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At the logistic center of the festival — the Hotel Nacional de Cuba, in the modern part of Havana — Jorge Luis Neyra, a young film critic for the politics and culture weekly Invasor, insisted that “Cuban cinema always enjoyed expressive freedom.” This, he explained, was the result of the dispute within the ICAIC, at the end of the 1960s, between Blas Roca, a top member of the Communist Party, and Alfredo Guevara.
The debate, according to Neyra, focused on what kind of cinema Cuba wanted to create. More specifically, the question was whether to establish some form of Soviet-style socialist realism, or to allow for a cinema that was less rigid and more deeply rooted in Cuban culture. Guevara won the debate, and thus a Cuban cinema was born in which the merits and failings of the political-economic system could to some extent be shown.
Evidence of this freedom could be found in the film festival itself. In Juan Carlos Tabío’s Lista de Espera (“Waiting List”), one of two Cuban long-feature entries (it won the Best Screenplay Coral Award), a group of passengers is stuck in a provincial bus terminal while waiting for a spare part to arrive. The film wittily attacks the inefficiencies of the system while showing that a sense of solidarity, as well as a rediscovered inventiveness, are possible ways out of the ordeal. “If on the one hand solidarity is the road to happiness,” the director stated, “one should also be ready to break the rules.”
The other long-feature Cuban film presented (and winner of the Audience Award) was Hacerse el Sueco, directed by Daniel Diaz Torres. The film is a straightforward comedy about an enigmatic self-described Swedish literature professor staying with a Havana family, the head of which is a former cop who fought with Fidel in the first days of the revolution. Through him, Torres presents a compassionate portrait of an aging generation of Cubans stuck in a world of nostalgia and obsolete rules.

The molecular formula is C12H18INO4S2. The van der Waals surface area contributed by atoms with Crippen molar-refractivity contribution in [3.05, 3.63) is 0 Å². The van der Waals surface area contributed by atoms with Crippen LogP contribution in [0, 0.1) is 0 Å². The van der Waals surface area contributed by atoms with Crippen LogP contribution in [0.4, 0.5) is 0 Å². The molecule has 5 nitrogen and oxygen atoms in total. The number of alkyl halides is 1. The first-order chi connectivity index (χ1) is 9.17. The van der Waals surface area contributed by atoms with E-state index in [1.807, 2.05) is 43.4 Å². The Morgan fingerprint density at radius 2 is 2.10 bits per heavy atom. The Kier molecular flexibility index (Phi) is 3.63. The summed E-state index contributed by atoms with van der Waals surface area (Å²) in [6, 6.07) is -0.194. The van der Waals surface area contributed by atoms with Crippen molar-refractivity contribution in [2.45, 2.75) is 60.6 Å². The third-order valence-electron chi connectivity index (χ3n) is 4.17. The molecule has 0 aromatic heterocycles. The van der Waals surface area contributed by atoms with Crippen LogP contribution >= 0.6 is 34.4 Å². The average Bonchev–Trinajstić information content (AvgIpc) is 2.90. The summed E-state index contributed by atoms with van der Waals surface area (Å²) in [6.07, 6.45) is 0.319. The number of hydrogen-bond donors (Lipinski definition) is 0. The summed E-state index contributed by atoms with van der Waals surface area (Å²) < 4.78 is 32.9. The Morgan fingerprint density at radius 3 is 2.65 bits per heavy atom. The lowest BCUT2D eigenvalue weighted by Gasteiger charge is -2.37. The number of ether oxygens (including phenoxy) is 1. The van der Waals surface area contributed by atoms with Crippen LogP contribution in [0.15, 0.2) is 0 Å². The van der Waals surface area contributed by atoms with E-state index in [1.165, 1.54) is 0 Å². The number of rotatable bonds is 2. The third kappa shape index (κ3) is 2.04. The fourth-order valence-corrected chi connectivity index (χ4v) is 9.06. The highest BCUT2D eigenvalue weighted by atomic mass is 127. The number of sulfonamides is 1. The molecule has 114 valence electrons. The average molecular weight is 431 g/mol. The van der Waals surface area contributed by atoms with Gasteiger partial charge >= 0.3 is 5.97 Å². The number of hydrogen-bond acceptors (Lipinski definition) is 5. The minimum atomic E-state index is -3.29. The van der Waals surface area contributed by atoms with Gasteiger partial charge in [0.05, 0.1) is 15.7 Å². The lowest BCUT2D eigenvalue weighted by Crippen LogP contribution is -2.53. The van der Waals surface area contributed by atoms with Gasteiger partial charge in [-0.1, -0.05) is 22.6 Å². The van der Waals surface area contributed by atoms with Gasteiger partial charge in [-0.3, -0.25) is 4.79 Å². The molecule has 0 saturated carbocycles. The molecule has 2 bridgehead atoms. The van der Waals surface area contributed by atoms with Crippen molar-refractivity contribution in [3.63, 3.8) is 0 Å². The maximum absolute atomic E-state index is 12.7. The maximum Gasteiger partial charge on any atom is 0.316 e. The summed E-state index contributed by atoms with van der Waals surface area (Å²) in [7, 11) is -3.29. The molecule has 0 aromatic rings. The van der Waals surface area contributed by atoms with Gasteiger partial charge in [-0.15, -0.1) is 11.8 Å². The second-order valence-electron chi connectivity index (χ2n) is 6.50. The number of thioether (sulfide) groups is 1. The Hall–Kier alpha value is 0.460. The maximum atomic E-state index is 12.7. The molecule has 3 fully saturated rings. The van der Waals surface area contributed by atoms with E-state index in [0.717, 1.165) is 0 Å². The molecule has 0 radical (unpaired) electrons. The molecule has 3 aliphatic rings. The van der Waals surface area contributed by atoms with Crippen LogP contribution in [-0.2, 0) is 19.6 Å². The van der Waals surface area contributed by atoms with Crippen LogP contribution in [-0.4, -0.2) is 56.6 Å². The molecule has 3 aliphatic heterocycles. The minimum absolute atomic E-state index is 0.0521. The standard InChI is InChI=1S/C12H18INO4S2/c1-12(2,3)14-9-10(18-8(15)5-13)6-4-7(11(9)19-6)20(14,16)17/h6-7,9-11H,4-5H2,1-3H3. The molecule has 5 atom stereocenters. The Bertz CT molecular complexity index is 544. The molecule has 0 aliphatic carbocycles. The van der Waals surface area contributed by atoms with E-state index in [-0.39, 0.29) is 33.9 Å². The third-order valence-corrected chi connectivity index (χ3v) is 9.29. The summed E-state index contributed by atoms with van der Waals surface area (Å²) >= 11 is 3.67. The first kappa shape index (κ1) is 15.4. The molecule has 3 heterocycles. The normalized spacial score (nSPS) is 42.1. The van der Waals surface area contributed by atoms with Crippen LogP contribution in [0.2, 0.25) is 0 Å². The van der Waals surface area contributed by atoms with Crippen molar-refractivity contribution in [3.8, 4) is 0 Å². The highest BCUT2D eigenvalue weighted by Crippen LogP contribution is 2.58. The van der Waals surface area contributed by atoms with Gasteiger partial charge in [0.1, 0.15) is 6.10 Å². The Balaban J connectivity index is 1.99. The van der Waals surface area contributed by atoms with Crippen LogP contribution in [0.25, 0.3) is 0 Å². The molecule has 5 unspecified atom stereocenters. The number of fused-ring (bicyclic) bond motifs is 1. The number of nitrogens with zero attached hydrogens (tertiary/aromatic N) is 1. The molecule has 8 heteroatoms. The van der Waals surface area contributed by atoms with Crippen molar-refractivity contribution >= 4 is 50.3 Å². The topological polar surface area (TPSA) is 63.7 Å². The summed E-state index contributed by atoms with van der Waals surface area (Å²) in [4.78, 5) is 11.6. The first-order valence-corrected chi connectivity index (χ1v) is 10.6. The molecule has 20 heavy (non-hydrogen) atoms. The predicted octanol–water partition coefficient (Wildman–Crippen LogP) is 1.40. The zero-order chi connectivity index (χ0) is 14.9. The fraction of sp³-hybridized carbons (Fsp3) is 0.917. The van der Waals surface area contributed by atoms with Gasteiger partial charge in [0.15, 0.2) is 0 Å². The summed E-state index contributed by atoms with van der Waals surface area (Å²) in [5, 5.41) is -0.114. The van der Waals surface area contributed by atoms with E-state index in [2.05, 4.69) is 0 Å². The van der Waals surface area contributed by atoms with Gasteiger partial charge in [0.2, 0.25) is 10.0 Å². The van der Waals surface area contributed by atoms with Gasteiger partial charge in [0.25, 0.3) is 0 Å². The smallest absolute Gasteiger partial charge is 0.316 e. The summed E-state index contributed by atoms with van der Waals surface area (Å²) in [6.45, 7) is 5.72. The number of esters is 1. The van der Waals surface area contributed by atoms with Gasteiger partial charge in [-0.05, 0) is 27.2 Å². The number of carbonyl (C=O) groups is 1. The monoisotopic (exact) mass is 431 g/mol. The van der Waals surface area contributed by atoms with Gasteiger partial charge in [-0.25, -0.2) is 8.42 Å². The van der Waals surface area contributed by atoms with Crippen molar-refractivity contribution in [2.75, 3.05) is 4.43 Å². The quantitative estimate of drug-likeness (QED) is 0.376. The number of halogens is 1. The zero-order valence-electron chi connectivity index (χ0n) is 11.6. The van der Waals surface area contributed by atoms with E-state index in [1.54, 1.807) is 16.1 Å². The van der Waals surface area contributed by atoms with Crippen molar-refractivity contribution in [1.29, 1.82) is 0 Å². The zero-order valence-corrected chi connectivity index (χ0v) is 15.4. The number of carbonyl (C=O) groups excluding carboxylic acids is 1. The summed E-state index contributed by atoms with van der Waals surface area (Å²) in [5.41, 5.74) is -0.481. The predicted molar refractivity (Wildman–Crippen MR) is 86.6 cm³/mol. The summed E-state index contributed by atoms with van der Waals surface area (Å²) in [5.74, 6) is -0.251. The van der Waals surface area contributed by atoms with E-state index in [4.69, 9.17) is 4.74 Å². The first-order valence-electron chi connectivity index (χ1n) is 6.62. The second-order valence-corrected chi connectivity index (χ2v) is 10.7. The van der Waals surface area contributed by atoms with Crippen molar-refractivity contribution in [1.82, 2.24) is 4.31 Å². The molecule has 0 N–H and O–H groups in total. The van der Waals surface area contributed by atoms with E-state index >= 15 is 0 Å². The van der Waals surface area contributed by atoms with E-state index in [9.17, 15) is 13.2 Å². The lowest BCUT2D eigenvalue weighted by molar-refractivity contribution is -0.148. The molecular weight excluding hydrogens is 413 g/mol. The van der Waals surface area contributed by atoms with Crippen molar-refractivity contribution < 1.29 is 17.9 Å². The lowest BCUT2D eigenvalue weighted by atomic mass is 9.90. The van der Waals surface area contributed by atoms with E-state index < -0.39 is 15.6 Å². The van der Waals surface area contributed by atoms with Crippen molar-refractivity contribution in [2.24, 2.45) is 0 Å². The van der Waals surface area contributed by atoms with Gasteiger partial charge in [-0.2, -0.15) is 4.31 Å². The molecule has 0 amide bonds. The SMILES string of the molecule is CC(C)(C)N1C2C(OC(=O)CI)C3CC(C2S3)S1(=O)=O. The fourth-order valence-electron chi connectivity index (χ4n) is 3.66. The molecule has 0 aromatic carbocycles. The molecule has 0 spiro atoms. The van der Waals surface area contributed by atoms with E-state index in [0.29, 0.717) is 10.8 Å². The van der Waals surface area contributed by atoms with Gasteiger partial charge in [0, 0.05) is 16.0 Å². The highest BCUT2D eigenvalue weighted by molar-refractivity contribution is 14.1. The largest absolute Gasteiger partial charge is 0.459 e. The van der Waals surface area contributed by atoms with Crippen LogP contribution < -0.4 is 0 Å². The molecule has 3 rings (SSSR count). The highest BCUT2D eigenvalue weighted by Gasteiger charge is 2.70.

“If a society does not show its contradictions, it cannot grow,” said Torres. “Here in Cuba we have a tradition of aesthetic independence. That includes a dynamic appreciation of society’s changes. Probably the Cuban Revolution, along with Cuban cinema, survives because it is far from static.” Another reason for this survival, the director told me, is humor. “In Cuba, we are lucky because we have a great sense of humor, as well as a joie de vivre that is in direct contrast with the somberness I have observed in my trips to the former socialist countries of the East.” Or, as a Cuban friend reminded me, “We might be poor, but we’re certainly not miserable.”
Cuba obviously has a vested interest in letting the world know of its willingness to change. Perhaps it was no coincidence that the festival opened almost simultaneously with the unveiling of a monument to the once-reviled John Lennon (again, Fidel was there); or that this was followed by a concert at the Tribuna Antimperialista José Martí on the Malecon, right next to the tall gray building from which, in lieu of an embassy, “American interests” in Cuba are represented. Still, don’t expect a film like Julian Schnabel’s Before Night Falls, the story of the persecution of homosexual Cuban writer Reinaldo Arenas, to be produced with Castro’s blessing. Not, at least, for now.
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